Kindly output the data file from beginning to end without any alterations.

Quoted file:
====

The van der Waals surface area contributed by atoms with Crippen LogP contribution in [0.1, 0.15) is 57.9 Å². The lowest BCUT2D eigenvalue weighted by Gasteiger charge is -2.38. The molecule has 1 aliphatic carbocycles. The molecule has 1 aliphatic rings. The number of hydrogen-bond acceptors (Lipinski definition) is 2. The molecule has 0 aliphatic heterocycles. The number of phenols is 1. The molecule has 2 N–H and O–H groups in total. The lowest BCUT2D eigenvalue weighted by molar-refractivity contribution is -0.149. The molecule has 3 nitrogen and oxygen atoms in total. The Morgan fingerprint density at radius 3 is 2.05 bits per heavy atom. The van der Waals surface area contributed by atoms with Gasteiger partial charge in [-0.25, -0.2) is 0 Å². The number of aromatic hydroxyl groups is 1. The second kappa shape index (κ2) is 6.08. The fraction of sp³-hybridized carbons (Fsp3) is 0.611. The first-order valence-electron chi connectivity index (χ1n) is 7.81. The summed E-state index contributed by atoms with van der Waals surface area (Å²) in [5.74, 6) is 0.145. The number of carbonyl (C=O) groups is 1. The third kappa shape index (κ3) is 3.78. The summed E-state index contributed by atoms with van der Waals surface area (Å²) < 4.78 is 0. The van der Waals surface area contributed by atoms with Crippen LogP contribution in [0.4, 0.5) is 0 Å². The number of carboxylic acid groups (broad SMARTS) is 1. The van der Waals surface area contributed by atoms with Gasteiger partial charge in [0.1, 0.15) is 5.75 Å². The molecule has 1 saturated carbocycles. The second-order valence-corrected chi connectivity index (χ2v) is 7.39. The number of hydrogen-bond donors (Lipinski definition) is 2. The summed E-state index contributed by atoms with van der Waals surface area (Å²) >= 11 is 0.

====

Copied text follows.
The van der Waals surface area contributed by atoms with Crippen LogP contribution in [0.1, 0.15) is 57.9 Å². The lowest BCUT2D eigenvalue weighted by Gasteiger charge is -2.38. The molecule has 1 aliphatic carbocycles. The molecule has 1 aliphatic rings. The number of hydrogen-bond acceptors (Lipinski definition) is 2. The molecule has 0 aliphatic heterocycles. The number of phenols is 1. The molecule has 2 N–H and O–H groups in total. The lowest BCUT2D eigenvalue weighted by molar-refractivity contribution is -0.149. The molecule has 3 nitrogen and oxygen atoms in total. The Morgan fingerprint density at radius 3 is 2.05 bits per heavy atom. The van der Waals surface area contributed by atoms with Gasteiger partial charge in [-0.25, -0.2) is 0 Å². The number of aromatic hydroxyl groups is 1. The second kappa shape index (κ2) is 6.08. The fraction of sp³-hybridized carbons (Fsp3) is 0.611. The first-order valence-electron chi connectivity index (χ1n) is 7.81. The summed E-state index contributed by atoms with van der Waals surface area (Å²) in [5.74, 6) is 0.145. The number of carbonyl (C=O) groups is 1. The third kappa shape index (κ3) is 3.78. The summed E-state index contributed by atoms with van der Waals surface area (Å²) < 4.78 is 0. The van der Waals surface area contributed by atoms with Crippen LogP contribution in [0.4, 0.5) is 0 Å². The number of carboxylic acid groups (broad SMARTS) is 1. The van der Waals surface area contributed by atoms with Gasteiger partial charge in [0.1, 0.15) is 5.75 Å². The molecule has 1 saturated carbocycles. The second-order valence-corrected chi connectivity index (χ2v) is 7.39. The number of hydrogen-bond donors (Lipinski definition) is 2. The summed E-state index contributed by atoms with van der Waals surface area (Å²) >= 11 is 0.